A new helpline has been launched to support people affected by 'sexual harm' and sexual violence.

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Results have been published from the first survey of gender attitudes in Aotearoa New Zealand.

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The UN Committee on Economic, Social and Cultural Rights has published their concluding observations on...

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The Minister for Whānau Ora, Peeni Henare, has announced an independent panel will review the Whānau Ora...

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The Law Commission is asking for views on Aotearoa New Zealand's abortion laws, as it develops advice to...

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The Law Commission has started its five yearly review of the Evidence Act 2006. The Commission has...

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The Government is holding hui across the country for the public to give feedback on the new Crown/...

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Submissions are invited on the draft Terms of Reference for the Royal Commission of Inquiry into...

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The Ministry of Social Development's (MSD) latest update on "sexual harm" service development covers: the...

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Welcome to the New Zealand Family Violence Clearinghouse

The New Zealand Family Violence Clearinghouse is your national centre for research and information on family and whānau violence in Aotearoa New Zealand. We provide information and resources for people working towards the elimination of family violence. The Clearinghouse is based at the School of Population Health, University of Auckland.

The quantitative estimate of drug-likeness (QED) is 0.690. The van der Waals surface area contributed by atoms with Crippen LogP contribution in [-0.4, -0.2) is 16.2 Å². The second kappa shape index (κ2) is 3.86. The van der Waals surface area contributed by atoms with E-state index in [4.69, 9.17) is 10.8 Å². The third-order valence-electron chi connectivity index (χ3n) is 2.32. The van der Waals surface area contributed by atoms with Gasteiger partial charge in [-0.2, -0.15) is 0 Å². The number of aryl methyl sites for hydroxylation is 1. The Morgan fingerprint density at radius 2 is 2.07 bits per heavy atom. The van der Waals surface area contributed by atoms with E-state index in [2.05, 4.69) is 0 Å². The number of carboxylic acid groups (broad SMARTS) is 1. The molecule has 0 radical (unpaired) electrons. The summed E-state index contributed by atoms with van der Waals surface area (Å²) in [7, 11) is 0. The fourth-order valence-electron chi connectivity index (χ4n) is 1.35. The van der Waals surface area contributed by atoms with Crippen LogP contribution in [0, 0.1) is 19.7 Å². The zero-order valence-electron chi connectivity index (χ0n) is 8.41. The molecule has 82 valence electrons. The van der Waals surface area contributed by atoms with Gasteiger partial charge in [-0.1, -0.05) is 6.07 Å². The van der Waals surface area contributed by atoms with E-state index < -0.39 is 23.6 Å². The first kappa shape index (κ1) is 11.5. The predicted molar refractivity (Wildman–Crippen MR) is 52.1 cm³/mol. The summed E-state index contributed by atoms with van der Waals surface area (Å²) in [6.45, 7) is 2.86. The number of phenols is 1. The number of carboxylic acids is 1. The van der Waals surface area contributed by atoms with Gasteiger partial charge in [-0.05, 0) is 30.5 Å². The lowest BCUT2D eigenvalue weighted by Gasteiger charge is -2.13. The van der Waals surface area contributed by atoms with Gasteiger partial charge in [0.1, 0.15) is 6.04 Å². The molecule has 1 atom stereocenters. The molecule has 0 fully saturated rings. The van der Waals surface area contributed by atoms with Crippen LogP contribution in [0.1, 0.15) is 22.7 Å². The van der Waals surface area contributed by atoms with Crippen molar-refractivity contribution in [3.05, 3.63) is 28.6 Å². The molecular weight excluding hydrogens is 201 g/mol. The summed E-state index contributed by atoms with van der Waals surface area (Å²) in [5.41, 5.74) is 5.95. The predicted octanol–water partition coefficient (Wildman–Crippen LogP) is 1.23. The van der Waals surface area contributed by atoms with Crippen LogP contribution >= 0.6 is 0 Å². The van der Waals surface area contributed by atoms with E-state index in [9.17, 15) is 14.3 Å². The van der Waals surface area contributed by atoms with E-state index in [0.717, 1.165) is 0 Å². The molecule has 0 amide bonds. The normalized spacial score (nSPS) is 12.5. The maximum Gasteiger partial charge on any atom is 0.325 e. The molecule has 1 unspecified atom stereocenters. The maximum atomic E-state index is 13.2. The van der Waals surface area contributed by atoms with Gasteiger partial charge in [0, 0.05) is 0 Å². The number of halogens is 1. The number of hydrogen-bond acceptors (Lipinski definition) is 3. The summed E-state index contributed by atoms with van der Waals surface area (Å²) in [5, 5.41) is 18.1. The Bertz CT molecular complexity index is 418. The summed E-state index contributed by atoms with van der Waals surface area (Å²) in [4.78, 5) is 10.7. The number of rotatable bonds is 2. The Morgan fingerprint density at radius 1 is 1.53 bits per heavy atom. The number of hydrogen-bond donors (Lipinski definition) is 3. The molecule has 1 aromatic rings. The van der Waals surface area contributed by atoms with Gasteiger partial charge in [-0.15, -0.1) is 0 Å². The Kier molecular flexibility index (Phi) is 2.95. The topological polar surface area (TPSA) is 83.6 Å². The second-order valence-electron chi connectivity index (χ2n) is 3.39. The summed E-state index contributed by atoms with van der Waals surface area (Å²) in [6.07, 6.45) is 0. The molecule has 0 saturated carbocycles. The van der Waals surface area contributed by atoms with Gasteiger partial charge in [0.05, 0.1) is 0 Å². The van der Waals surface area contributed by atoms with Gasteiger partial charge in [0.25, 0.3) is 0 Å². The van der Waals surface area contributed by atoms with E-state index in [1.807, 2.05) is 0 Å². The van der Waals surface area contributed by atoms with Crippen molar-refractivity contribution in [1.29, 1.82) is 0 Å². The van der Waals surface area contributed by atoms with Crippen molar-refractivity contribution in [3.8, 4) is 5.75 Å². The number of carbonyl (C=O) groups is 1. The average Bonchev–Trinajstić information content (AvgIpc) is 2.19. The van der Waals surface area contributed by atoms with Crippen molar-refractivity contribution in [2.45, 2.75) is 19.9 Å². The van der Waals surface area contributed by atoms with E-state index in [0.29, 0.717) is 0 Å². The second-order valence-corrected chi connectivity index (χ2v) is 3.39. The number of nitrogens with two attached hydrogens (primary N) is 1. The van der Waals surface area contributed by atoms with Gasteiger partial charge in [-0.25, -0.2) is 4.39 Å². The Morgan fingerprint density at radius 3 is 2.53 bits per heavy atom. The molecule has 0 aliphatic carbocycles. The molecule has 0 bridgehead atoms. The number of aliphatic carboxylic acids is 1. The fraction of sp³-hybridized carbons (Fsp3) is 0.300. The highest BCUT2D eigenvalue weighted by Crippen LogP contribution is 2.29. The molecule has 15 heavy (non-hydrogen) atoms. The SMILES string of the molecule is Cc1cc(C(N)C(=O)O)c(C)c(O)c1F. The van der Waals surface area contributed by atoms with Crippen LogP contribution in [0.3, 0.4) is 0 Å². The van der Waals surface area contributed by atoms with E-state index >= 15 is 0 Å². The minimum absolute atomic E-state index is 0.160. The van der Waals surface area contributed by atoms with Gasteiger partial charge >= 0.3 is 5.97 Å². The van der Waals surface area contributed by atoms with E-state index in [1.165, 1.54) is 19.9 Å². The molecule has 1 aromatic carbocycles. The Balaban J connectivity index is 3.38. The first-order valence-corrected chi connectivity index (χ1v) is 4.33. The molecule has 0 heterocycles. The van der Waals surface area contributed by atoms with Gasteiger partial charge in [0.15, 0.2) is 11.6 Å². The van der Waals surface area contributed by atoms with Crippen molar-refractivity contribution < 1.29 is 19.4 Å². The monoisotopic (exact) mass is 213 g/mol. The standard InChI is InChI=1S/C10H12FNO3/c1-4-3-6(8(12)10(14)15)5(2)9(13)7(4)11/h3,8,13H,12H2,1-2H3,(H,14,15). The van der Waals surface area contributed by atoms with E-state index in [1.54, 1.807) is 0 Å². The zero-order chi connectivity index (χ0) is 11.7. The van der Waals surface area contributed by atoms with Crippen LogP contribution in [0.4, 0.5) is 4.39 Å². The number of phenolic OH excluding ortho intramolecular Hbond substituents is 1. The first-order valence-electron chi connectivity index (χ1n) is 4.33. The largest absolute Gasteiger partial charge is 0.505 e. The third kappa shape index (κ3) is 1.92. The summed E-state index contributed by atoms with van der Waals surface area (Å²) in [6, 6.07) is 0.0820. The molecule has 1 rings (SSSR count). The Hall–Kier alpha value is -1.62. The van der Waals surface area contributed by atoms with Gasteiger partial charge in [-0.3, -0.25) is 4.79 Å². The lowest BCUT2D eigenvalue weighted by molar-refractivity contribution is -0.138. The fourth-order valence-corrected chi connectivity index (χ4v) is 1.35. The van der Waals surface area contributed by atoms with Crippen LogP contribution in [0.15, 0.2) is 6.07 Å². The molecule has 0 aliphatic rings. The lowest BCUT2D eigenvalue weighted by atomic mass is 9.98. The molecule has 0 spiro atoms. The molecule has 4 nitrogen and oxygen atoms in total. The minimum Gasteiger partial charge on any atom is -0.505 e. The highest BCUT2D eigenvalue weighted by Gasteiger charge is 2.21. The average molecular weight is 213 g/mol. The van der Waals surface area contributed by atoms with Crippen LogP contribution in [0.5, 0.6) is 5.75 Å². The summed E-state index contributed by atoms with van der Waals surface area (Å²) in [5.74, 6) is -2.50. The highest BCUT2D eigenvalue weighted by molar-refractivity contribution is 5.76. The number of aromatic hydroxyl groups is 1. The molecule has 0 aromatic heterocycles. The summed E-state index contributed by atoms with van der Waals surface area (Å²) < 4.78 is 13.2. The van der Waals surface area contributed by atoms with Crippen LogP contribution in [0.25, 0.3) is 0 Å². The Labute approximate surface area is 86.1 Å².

Message from the Co-Directors

"Family violence is a long-standing and complex problem. It has contributing factors from multiple levels of society. Family violence is preventable, however this will require long-term commitment and sustained action across many sectors. Along the way, we will continue to need high quality responses to those who have experienced violence, and those who have perpetrated it.  

Given both the complexity and the urgency of the problem, there is a critical need to ensure that we respond based on the best available information and evidence. This can save time and resources from being spent on activities that are detrimental, or ineffective.

Information and evidence in the field is still emerging. Further research investment is required as we continue to work toward answers. In the meantime, we are committed to providing a platform for accessible, high quality information about what is currently known, and an ‘institutional memory’ for what has been tried in the past."

Associate Professor Janet Fanslow Associate Professor Robyn Dixon
School of Population Health School of Nursing
University of Auckland University of Auckland
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